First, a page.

“If the idea doesn’t jell, baby,” he said, “forget it. I’ll play you some records instead. I’ve got a great library of jazz, but if you want to pick up a steady thirty bucks a week, here’s your chance.”
“What sort of information do you want?” Maisey asked cautiously.
“I’m not fussy,” Rocco said. “I haven’t been in the joint since Ma took over. Anything illegal going on in there?”
Maisey belched gently.
“Plenty,” she said. “I get the jitters sometimes in case there’s a raid.”
“Don’t be coy,” Rocco said, “Let’s have some details.”
Maisey wagged her finger at him.
“Let’s have some money first, bright boy.”
Rocco sighed. Women seemed, these days, he thought, to think only of money. He took out his roll, thumbed off twenty one dollar bills and handed them to Maisey.
“I trust you, sweetheart,” he said, wondering if he was wasting his money. “Now give me something.”
Maisey finished her drink. She was feeling a little dizzy.
“Let’s see.” She frowned up at the ceiling. “They’ve got a roulette table. That’s illegal, isn’t it? Then upstairs they have a brothel. That’s illegal too. I’ll tell you something else. All the doors are made of steel and there are steel shutters to the windows. By the time the cops break in, I’ll bet there’ll be nothing to see.”
Rocco looked at her unhappily. He knew most of what she had told him. He tried another angle.
“Where were the boys going just now?” he asked. “I saw Flynn, Woppy and Slim in the Dodge heading out of town.”
Maisey crossed one long leg over the other. Rocco blinked. From where he sat, he could see plenty.
“I wouldn’t know,” she said. “Flynn said it was business.”
She blew out her cheeks. “Phew! that Scotch is strong! He said they wouldn’t be back until nine. How’s about another drink?”
Patiently, Rocco fixed her another drink.
“Keep trying,” he said. “Is there anything out-of-the-way going on in the club? Anything odd?”
Maisey groped for her drink and nearly dropped it.
“Whoops! That nearly lost good liquor,” she said. “I think I’m just a little bit plastered.”
“Not you,” Rocco said, helping her put the drink on the table. “You’re just happy.”
“Yeah, maybe.” She tried to focus him without success. “I’ll tell you something: Slim’s got a girl friend.”
Rocco shook his head.
“No, baby, not Slim. He’s never had a girl friend, and never will have. He’s not built that way. Try something else.”
Maisey glared aggressively at him.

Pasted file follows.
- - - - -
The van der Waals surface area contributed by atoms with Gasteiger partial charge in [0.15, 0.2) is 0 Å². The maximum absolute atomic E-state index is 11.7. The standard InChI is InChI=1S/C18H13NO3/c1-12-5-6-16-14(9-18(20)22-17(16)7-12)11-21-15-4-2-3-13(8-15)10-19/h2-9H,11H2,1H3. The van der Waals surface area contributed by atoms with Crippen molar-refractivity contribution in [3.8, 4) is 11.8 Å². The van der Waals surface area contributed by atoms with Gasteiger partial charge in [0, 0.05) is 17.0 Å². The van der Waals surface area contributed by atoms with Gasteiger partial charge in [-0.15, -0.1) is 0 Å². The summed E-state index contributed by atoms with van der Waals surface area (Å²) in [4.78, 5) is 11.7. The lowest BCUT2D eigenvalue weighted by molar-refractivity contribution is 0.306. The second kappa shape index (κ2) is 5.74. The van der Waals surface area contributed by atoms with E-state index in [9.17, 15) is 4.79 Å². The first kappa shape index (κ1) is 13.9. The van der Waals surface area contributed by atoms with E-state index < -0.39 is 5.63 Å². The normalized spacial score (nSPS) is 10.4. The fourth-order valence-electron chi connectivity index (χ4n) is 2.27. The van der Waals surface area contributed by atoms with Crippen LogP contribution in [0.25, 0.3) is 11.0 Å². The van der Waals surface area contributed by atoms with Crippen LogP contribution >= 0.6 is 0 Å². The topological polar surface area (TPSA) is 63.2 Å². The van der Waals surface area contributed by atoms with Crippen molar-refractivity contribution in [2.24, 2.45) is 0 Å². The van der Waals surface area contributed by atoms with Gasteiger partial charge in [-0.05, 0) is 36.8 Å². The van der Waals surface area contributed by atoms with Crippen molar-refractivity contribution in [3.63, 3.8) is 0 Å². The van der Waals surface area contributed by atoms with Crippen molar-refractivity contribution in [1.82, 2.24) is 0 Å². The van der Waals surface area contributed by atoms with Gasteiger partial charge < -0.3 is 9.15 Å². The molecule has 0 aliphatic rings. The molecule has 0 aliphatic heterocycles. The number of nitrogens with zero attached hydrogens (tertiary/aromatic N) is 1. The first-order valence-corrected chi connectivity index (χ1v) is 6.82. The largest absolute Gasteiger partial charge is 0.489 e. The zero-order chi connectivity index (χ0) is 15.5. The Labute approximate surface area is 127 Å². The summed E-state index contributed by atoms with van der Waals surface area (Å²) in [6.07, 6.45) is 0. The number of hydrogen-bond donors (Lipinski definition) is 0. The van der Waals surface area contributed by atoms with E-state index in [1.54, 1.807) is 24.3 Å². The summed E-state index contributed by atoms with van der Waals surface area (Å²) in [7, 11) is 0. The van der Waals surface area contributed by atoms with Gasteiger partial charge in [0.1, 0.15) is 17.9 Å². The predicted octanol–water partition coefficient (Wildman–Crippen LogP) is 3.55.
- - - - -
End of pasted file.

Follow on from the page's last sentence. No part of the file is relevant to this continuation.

“Are you calling me a liar? I’m telling you he’s got a girl who he keeps locked in a room upstairs.”
Rocco felt a sudden quickening of excitement. Could he be getting somewhere with this dumb chick?
“Why does he keep her locked up?” he asked.
Maisey fanned herself with her hand, shaking her head.
“Search me. Mind you, if that streak of horror took a notion for me, I’d have to be locked up if he was to get anywhere with me.” She giggled. “I’m sorry for her. Slim scarcely ever leaves her. He stays in that locked room with her nearly all the time.”
Rocco was getting intrigued.
“Have you ever seen her?”
“Just once, but I hear, every night before the club opens, Slim takes her for a walk. They don’t stay out long. I reckon he just walks her around the block and brings her back. I got to the club a little early: my watch was wrong. That’s when I saw her. Slim and the girl were coming down the stairs. I only got a glimpse of her because Ma appeared and hustled me into the Ladies’ room.”
“What was the girl like?” Rocco asked, listening intently.
“I didn’t see her face. She had a scarf over her head and pulled across her face, but there was something queer about her. She walked down the stairs as if she couldn’t see —the way blind people walk.”
“Ma know about all this?”
“Sure, and Doc too. Doc goes up to her room every day.”
Rocco thought for a moment. This might be worth investigating, he thought.
“I want to see this girl,” he said. “How do I do it?”
Maisey smiled drunkenly at him.
“I’m not stopping you. Stick around the club between ten and eleven and you’ll see Slim and her taking a walk.”
If Slim was going to be out of town until nine, Rocco thought, there wouldn’t be much chance of seeing this mysterious girl tonight.
“You don’t tell me he takes her out through the front entrance?” he said.
Maisey was suddenly feeling faint. The room was moving slowly up and down with the motion of a ship.
“There’s a back entrance,” she said, “through the warehouse next door.”
Rocco smiled. He was now sure he hadn’t wasted his money.
“That Scotch seems to have been a little too much for you, baby,” he said. “Come and lie down.”
“You’ve got something there,” Maisey said. “I feel terrible.”
Rocco pulled her out of the chair. She staggered against him and would have fallen if he hadn’t caught hold of her.
“Whoops! Someone is rocking my dream boat,” she said and clung hard to him.
Rocco looked at the clock on the mantel. The time was a little after three. He guided Maisey to the divan and lowered her gently onto its wide softness.
“The same old, old story,” she said, her eyes closed. “The guy says strictly business and it’s always strictly something else.”
Rocco lowered the blinds.
He believed in the right atmosphere.
Maisey sighed happily when he took her in his arms.